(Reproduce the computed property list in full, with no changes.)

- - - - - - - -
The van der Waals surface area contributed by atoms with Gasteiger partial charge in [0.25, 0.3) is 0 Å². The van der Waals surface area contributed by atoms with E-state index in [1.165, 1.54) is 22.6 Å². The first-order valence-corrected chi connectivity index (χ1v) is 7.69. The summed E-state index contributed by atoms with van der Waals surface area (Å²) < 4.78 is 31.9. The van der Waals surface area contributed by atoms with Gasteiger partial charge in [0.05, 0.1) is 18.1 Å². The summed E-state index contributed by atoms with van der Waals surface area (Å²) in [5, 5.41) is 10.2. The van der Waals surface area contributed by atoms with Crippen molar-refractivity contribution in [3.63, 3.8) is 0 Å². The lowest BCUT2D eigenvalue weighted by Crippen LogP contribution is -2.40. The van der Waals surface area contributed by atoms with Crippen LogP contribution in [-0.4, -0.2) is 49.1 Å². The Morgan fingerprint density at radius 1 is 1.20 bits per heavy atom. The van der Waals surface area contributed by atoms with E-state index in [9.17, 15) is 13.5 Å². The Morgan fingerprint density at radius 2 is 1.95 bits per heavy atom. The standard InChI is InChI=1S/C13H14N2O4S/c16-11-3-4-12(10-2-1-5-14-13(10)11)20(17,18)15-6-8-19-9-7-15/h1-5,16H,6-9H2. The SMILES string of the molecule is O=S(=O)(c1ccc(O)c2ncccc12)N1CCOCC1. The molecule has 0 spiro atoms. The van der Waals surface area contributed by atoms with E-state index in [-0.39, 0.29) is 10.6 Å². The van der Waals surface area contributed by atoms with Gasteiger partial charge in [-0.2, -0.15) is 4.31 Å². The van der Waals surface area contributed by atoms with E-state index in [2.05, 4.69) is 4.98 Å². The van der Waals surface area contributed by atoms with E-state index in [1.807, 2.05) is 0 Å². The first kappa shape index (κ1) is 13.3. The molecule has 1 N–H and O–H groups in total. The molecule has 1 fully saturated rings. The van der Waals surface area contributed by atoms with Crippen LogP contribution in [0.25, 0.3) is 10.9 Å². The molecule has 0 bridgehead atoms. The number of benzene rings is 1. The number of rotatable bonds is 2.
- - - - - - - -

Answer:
The van der Waals surface area contributed by atoms with Gasteiger partial charge in [0.25, 0.3) is 0 Å². The van der Waals surface area contributed by atoms with E-state index in [1.165, 1.54) is 22.6 Å². The first-order valence-corrected chi connectivity index (χ1v) is 7.69. The summed E-state index contributed by atoms with van der Waals surface area (Å²) < 4.78 is 31.9. The van der Waals surface area contributed by atoms with Gasteiger partial charge in [0.05, 0.1) is 18.1 Å². The summed E-state index contributed by atoms with van der Waals surface area (Å²) in [5, 5.41) is 10.2. The van der Waals surface area contributed by atoms with Crippen molar-refractivity contribution in [3.63, 3.8) is 0 Å². The lowest BCUT2D eigenvalue weighted by Crippen LogP contribution is -2.40. The van der Waals surface area contributed by atoms with Crippen LogP contribution in [-0.4, -0.2) is 49.1 Å². The Morgan fingerprint density at radius 1 is 1.20 bits per heavy atom. The van der Waals surface area contributed by atoms with E-state index in [9.17, 15) is 13.5 Å². The Morgan fingerprint density at radius 2 is 1.95 bits per heavy atom. The standard InChI is InChI=1S/C13H14N2O4S/c16-11-3-4-12(10-2-1-5-14-13(10)11)20(17,18)15-6-8-19-9-7-15/h1-5,16H,6-9H2. The SMILES string of the molecule is O=S(=O)(c1ccc(O)c2ncccc12)N1CCOCC1. The molecule has 0 spiro atoms. The van der Waals surface area contributed by atoms with E-state index in [-0.39, 0.29) is 10.6 Å². The van der Waals surface area contributed by atoms with Gasteiger partial charge in [-0.2, -0.15) is 4.31 Å². The van der Waals surface area contributed by atoms with E-state index in [2.05, 4.69) is 4.98 Å². The van der Waals surface area contributed by atoms with E-state index in [1.807, 2.05) is 0 Å². The first kappa shape index (κ1) is 13.3. The molecule has 1 N–H and O–H groups in total. The molecule has 1 fully saturated rings. The van der Waals surface area contributed by atoms with Crippen LogP contribution in [0.25, 0.3) is 10.9 Å². The molecule has 0 bridgehead atoms. The number of benzene rings is 1. The number of rotatable bonds is 2.